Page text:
The Tasmanian Government’s proposals to strengthen the response to the climate crisis are a step in the right direction, but the proposed new law does not go far enough. The legislation still leaves Tasmania with rising emissions, reliant on carbon accounting to continue to achieve net zero emissions. Given Tasmania’s success in already reaching net-zero and 100% renewable energy, far more ambitious emission reduction targets than net zero by 2030 are warranted and achievable.
The proposed reforms improve the framework for sector-based emissions reductions, action plans and regular risk assessments, but represent a huge missed opportunity for global leadership and to bring much needed accountability in terms of deadlines, establishing an independent Climate Change Authority, and consequences for failing to achieve the commitments.
With its head start in renewable energy generation, Tasmania should now prioritise emissions reductions in high emitting sectors. Electrifying transport, buildings, and industry, as well as reducing residential and industrial gas use, and offsetting agricultural emissions will be key to Tasmania’s climate transformation.
- The proposed legislation misses the opportunity to introduce sector-based emission reduction targets.
- The submission calls for these to be legislated, including interim targets, excluding land use, land-use change and forestry (LULUCF), and for these to be determined within 12 months of the enactment of the Bill.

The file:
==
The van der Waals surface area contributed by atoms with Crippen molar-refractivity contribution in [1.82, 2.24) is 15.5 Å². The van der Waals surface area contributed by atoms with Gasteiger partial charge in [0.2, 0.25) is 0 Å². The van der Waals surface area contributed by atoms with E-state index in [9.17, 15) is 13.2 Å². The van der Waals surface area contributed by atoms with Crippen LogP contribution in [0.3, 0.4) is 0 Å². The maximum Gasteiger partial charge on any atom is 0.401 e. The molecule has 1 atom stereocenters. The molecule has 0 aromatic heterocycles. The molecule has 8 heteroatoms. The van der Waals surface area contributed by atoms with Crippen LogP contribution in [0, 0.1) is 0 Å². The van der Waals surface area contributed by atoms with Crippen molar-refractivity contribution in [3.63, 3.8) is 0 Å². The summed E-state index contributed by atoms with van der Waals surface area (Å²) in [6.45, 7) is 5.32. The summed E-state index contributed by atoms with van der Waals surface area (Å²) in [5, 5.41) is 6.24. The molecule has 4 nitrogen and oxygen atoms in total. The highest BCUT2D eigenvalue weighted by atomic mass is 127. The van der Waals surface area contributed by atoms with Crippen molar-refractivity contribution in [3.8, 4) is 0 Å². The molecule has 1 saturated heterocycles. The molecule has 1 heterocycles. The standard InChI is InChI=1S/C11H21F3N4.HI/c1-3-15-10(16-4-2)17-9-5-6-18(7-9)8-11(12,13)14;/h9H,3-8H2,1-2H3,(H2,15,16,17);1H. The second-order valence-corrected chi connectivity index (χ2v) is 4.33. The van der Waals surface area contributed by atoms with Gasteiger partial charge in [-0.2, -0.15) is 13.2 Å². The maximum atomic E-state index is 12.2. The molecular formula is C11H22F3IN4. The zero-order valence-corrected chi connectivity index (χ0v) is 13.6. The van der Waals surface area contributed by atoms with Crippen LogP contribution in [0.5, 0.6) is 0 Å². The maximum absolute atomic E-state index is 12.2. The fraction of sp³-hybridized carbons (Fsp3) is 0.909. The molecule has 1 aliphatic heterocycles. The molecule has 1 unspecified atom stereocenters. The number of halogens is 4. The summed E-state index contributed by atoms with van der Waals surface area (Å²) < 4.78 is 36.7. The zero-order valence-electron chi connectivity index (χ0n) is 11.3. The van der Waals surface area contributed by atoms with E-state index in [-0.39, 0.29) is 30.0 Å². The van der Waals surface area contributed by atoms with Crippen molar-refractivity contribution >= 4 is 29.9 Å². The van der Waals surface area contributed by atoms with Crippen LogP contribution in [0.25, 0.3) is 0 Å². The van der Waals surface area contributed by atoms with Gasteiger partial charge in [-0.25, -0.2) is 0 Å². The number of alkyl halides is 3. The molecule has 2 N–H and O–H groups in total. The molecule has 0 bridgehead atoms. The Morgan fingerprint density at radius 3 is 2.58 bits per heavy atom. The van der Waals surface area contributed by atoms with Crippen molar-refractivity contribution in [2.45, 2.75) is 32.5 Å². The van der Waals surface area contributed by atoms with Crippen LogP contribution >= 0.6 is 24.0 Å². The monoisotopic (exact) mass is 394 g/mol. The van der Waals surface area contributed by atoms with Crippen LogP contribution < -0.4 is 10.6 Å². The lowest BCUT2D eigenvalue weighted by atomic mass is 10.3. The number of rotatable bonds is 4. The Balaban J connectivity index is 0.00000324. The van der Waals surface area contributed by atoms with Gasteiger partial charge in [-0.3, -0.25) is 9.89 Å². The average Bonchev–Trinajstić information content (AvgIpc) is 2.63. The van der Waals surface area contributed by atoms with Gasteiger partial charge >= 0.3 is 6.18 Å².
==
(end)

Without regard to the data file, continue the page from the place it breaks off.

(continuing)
- The proposed legislation requires the development of sector-based emission reduction and resilience plans, a state-wide action plan and regular risk assessments, but does not provide a timeframe for their preparation.
- The submission calls for a deadline to be set for their development, such as within 12 months of the enactment of the Bill.
- The Australia Institute Tasmania calls on the Tasmanian Government to make other changes to the proposed laws to strengthen the response to the climate crisis, including:
- Guiding principles for climate action with additional principles of intergenerational equity and biodiversity protection;
- Establish an independent Climate Change Authority and Parliamentary Standing Committee on climate change; and
- Credible and material consequences for failing to meet the requirements of the legislation.